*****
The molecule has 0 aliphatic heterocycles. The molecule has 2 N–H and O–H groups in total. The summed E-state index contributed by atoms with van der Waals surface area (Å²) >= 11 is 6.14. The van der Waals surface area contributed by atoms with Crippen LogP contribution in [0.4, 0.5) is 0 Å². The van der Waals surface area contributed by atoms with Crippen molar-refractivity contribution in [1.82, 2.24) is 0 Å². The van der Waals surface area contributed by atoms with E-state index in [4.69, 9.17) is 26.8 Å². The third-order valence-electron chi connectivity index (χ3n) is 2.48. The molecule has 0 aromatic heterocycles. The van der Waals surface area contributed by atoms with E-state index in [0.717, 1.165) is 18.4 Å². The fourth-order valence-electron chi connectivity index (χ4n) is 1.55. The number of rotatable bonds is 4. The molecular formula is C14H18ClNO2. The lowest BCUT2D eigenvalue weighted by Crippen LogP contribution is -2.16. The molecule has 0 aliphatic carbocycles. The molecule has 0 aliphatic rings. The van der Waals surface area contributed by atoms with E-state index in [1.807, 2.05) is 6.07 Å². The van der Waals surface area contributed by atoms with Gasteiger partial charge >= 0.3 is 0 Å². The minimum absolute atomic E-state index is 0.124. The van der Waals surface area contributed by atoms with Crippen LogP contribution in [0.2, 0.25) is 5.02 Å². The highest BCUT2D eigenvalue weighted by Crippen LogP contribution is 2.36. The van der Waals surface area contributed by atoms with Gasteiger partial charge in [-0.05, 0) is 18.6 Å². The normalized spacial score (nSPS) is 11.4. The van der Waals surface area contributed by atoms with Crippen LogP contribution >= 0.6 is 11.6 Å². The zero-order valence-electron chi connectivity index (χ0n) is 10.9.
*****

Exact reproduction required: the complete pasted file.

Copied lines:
The molecule has 0 aliphatic heterocycles. The molecule has 2 N–H and O–H groups in total. The summed E-state index contributed by atoms with van der Waals surface area (Å²) >= 11 is 6.14. The van der Waals surface area contributed by atoms with Crippen LogP contribution in [0.4, 0.5) is 0 Å². The van der Waals surface area contributed by atoms with Crippen molar-refractivity contribution in [1.82, 2.24) is 0 Å². The van der Waals surface area contributed by atoms with E-state index in [4.69, 9.17) is 26.8 Å². The third-order valence-electron chi connectivity index (χ3n) is 2.48. The molecule has 0 aromatic heterocycles. The van der Waals surface area contributed by atoms with E-state index in [0.717, 1.165) is 18.4 Å². The fourth-order valence-electron chi connectivity index (χ4n) is 1.55. The number of rotatable bonds is 4. The molecular formula is C14H18ClNO2. The lowest BCUT2D eigenvalue weighted by Crippen LogP contribution is -2.16. The molecule has 0 aliphatic carbocycles. The molecule has 0 aliphatic rings. The van der Waals surface area contributed by atoms with E-state index in [1.807, 2.05) is 6.07 Å². The van der Waals surface area contributed by atoms with Gasteiger partial charge >= 0.3 is 0 Å². The minimum absolute atomic E-state index is 0.124. The van der Waals surface area contributed by atoms with Crippen LogP contribution in [0.2, 0.25) is 5.02 Å². The highest BCUT2D eigenvalue weighted by Crippen LogP contribution is 2.36. The van der Waals surface area contributed by atoms with Gasteiger partial charge in [-0.05, 0) is 18.6 Å². The normalized spacial score (nSPS) is 11.4. The van der Waals surface area contributed by atoms with Crippen LogP contribution >= 0.6 is 11.6 Å². The zero-order valence-electron chi connectivity index (χ0n) is 10.9.